Many elementary school children with ADHD don't get services like medication and behavior therapy that might improve their condition, according to an Australian study.

The condition's impact on the family and the child's age are the biggest determinants of whether parents tap into available services, researchers found.

"ADHD is not a trivial problem. It can have major negative effects on children's learning, social interactions, emotional well-being, self-esteem and quality of life," said lead author Dr. Daryl Efron by email.

"It has been our impression that some children with ADHD present quite late without having had professional assistance. We wanted to understand the factors which drive parents of children with ADHD to seek help," said Efron, a pediatrician at Royal Children's Hospital in Parkville, Victoria.

Efron noted that treatment tends to work better when children receive multiple services, including remedial education, behavioral strategies and, often, medication.

In the U.S., more than 1 in 10 children aged 4 to 17 years old has ADHD and the number of children diagnosed has been increasing over the last decade, according to the Centers for Disease Control and Prevention.

To see how likely families with a child with ADHD are to use professional services and what factors might influence that choice, Efron and colleagues recruited 179 children ages 6 to 8 who met diagnostic criteria for ADHD from 43 schools in Melbourne.

Children were identified as having ADHD using parent and teacher screening questionnaires. The researchers also collected information from parents, teachers and children on the type of ADHD the child had (inattentive, hyperactive or combined), how severe the symptoms were and how much the condition affected the family.

The results, published in Archives of Disease in Childhood, showed that more than one third, 37 percent, of children with ADHD had not received professional services in the past year.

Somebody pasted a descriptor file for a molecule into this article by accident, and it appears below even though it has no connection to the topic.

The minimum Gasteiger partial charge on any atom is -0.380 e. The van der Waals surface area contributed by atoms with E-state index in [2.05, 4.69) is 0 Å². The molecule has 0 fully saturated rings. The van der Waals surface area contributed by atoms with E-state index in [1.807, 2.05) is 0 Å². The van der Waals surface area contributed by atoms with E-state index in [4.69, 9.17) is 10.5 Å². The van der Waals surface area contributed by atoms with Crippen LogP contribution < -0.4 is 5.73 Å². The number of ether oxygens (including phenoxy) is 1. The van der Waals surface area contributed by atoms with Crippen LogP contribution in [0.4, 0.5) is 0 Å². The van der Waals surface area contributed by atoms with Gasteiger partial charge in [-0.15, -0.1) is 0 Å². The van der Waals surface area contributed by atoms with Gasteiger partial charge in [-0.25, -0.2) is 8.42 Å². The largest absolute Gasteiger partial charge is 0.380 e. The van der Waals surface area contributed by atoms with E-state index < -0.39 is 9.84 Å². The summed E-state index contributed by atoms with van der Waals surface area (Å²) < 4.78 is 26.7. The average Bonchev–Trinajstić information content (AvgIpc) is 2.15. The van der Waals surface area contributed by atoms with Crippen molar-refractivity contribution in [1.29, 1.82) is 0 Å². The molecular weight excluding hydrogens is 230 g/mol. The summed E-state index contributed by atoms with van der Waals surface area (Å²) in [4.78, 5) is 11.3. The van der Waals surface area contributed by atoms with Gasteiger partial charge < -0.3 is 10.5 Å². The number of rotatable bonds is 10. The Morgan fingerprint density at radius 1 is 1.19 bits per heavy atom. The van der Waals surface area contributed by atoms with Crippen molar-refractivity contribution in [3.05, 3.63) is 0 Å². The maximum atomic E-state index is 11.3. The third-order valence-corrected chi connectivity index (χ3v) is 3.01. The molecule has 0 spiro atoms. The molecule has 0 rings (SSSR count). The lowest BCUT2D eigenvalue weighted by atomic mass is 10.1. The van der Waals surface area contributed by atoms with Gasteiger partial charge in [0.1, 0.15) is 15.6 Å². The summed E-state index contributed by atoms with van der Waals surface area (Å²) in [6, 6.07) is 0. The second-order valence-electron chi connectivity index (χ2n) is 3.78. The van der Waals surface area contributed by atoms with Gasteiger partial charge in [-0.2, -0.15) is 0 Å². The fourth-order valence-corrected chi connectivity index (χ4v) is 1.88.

Older children and children whose behavior had an impact on their family were more likely to have received services. Researchers found that increases in the family-impact measure led to a doubling of the likelihood the child would receive services.

Parent mental health, education level and socioeconomic status were not linked to whether they sought out services for their children.

Only 17 percent of the children had already received a diagnosis of ADHD before this study. Among those kids, 94 percent had used services within the previous year. That compares to 57 percent of the children who had not received a formal diagnosis before the study.

"It is important to raise the level of awareness for ADHD," Dr. Herve Caci told Reuters Health by email. "Much too frequently we receive older children whose parents tell us the symptoms (and some level of impairment too) were noticed many years ago . . . but no action was taken," said Caci, a child and adolescent psychiatrist at the Lenval Foundation Pediatric Hospital in Nice, France.

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In Caci's own work, he found that diagnosis is a key to successful treatment. "We found that about one third of the children formally diagnosed with ADHD repeated a grade . . . . Most of the time, repeating a grade did not help at all, unless a diagnosis was made or a treatment was prescribed meanwhile."

"Untreated ADHD can compromise children's ability to meet their potential, academically and socially," Efron said. Children may have a hard time at school, at home and in the community and they can become discouraged, he said. "This can result in angry acting out behaviors or sometimes depression and social withdrawal."

Efron added, "If parents and/or teachers are concerned about the child's progress academically, socially or emotionally then it is best to seek a professional assessment early."